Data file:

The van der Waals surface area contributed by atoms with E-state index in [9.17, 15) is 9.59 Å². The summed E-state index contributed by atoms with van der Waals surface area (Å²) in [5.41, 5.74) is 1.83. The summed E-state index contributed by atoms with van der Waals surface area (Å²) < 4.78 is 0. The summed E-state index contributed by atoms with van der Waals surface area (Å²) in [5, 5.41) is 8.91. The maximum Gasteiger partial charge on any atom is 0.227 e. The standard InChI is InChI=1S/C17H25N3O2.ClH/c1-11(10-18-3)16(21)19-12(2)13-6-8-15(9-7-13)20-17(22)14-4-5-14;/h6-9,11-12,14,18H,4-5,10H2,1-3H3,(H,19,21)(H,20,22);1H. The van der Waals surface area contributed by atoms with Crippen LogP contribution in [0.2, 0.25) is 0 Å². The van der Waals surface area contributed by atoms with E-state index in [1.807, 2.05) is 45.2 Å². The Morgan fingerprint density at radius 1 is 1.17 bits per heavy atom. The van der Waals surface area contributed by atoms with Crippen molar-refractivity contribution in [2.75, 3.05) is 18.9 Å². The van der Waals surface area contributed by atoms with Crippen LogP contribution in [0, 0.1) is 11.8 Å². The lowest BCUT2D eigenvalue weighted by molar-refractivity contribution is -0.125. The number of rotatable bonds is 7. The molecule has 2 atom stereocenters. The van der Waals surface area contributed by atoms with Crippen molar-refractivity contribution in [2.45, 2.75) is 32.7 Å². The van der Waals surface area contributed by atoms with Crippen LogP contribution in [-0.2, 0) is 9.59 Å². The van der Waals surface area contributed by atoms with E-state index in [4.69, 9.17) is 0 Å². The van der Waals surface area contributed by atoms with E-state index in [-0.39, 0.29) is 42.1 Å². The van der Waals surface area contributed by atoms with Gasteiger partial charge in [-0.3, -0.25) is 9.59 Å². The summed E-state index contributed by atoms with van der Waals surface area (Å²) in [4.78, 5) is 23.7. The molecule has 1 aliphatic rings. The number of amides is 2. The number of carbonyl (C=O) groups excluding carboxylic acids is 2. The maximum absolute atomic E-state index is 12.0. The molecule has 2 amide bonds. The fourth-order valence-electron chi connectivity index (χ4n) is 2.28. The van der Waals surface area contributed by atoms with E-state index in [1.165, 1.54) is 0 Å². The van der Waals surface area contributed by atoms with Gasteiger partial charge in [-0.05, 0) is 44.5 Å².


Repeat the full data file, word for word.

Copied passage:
The van der Waals surface area contributed by atoms with E-state index in [9.17, 15) is 9.59 Å². The summed E-state index contributed by atoms with van der Waals surface area (Å²) in [5.41, 5.74) is 1.83. The summed E-state index contributed by atoms with van der Waals surface area (Å²) < 4.78 is 0. The summed E-state index contributed by atoms with van der Waals surface area (Å²) in [5, 5.41) is 8.91. The maximum Gasteiger partial charge on any atom is 0.227 e. The standard InChI is InChI=1S/C17H25N3O2.ClH/c1-11(10-18-3)16(21)19-12(2)13-6-8-15(9-7-13)20-17(22)14-4-5-14;/h6-9,11-12,14,18H,4-5,10H2,1-3H3,(H,19,21)(H,20,22);1H. The van der Waals surface area contributed by atoms with Crippen LogP contribution in [0.2, 0.25) is 0 Å². The van der Waals surface area contributed by atoms with E-state index in [1.807, 2.05) is 45.2 Å². The Morgan fingerprint density at radius 1 is 1.17 bits per heavy atom. The van der Waals surface area contributed by atoms with Crippen molar-refractivity contribution in [2.75, 3.05) is 18.9 Å². The van der Waals surface area contributed by atoms with Crippen LogP contribution in [0, 0.1) is 11.8 Å². The lowest BCUT2D eigenvalue weighted by molar-refractivity contribution is -0.125. The number of rotatable bonds is 7. The molecule has 2 atom stereocenters. The van der Waals surface area contributed by atoms with Crippen molar-refractivity contribution in [2.45, 2.75) is 32.7 Å². The van der Waals surface area contributed by atoms with Crippen LogP contribution in [-0.2, 0) is 9.59 Å². The van der Waals surface area contributed by atoms with E-state index in [4.69, 9.17) is 0 Å². The van der Waals surface area contributed by atoms with E-state index in [-0.39, 0.29) is 42.1 Å². The van der Waals surface area contributed by atoms with Gasteiger partial charge in [-0.3, -0.25) is 9.59 Å². The summed E-state index contributed by atoms with van der Waals surface area (Å²) in [4.78, 5) is 23.7. The molecule has 1 aliphatic rings. The number of amides is 2. The number of carbonyl (C=O) groups excluding carboxylic acids is 2. The maximum absolute atomic E-state index is 12.0. The molecule has 2 amide bonds. The fourth-order valence-electron chi connectivity index (χ4n) is 2.28. The van der Waals surface area contributed by atoms with E-state index in [1.165, 1.54) is 0 Å². The van der Waals surface area contributed by atoms with Gasteiger partial charge in [-0.05, 0) is 44.5 Å².